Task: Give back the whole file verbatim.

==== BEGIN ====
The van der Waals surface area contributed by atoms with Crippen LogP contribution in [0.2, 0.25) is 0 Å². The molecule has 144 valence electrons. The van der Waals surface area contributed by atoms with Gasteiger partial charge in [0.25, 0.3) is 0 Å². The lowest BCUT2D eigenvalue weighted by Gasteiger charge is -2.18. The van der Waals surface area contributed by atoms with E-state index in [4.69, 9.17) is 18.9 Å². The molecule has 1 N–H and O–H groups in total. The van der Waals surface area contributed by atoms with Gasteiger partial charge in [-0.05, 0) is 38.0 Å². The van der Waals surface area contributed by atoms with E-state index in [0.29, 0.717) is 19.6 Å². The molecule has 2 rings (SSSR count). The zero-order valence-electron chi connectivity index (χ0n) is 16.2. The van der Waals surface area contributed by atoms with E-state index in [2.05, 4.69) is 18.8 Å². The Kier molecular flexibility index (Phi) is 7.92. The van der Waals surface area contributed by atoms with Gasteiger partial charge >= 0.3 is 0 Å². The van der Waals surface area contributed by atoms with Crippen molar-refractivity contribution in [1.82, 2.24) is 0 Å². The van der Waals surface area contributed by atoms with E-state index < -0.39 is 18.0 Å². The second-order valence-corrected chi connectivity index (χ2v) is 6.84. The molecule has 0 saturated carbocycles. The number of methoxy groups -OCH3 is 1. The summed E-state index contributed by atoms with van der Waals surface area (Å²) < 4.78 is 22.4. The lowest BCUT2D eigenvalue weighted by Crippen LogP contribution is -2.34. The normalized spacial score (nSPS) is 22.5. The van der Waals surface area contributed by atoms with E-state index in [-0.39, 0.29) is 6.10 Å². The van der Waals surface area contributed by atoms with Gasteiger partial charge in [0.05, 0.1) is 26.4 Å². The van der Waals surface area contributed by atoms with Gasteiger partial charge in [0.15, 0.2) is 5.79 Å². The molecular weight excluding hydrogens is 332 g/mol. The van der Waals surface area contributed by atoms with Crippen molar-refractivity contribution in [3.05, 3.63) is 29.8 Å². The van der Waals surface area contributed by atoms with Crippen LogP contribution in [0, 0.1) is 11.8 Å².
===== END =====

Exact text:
The van der Waals surface area contributed by atoms with Crippen LogP contribution in [0.2, 0.25) is 0 Å². The molecule has 144 valence electrons. The van der Waals surface area contributed by atoms with Gasteiger partial charge in [0.25, 0.3) is 0 Å². The lowest BCUT2D eigenvalue weighted by Gasteiger charge is -2.18. The van der Waals surface area contributed by atoms with E-state index in [4.69, 9.17) is 18.9 Å². The molecule has 1 N–H and O–H groups in total. The van der Waals surface area contributed by atoms with Gasteiger partial charge in [-0.05, 0) is 38.0 Å². The van der Waals surface area contributed by atoms with E-state index in [0.29, 0.717) is 19.6 Å². The molecule has 2 rings (SSSR count). The zero-order valence-electron chi connectivity index (χ0n) is 16.2. The van der Waals surface area contributed by atoms with E-state index in [2.05, 4.69) is 18.8 Å². The Kier molecular flexibility index (Phi) is 7.92. The van der Waals surface area contributed by atoms with Gasteiger partial charge >= 0.3 is 0 Å². The van der Waals surface area contributed by atoms with Crippen molar-refractivity contribution in [1.82, 2.24) is 0 Å². The van der Waals surface area contributed by atoms with E-state index < -0.39 is 18.0 Å². The second-order valence-corrected chi connectivity index (χ2v) is 6.84. The molecule has 0 saturated carbocycles. The number of methoxy groups -OCH3 is 1. The summed E-state index contributed by atoms with van der Waals surface area (Å²) < 4.78 is 22.4. The lowest BCUT2D eigenvalue weighted by Crippen LogP contribution is -2.34. The normalized spacial score (nSPS) is 22.5. The van der Waals surface area contributed by atoms with E-state index in [-0.39, 0.29) is 6.10 Å². The van der Waals surface area contributed by atoms with Gasteiger partial charge in [0.05, 0.1) is 26.4 Å². The van der Waals surface area contributed by atoms with Gasteiger partial charge in [0.15, 0.2) is 5.79 Å². The molecular weight excluding hydrogens is 332 g/mol. The van der Waals surface area contributed by atoms with Crippen molar-refractivity contribution in [3.05, 3.63) is 29.8 Å². The van der Waals surface area contributed by atoms with Crippen LogP contribution in [0, 0.1) is 11.8 Å².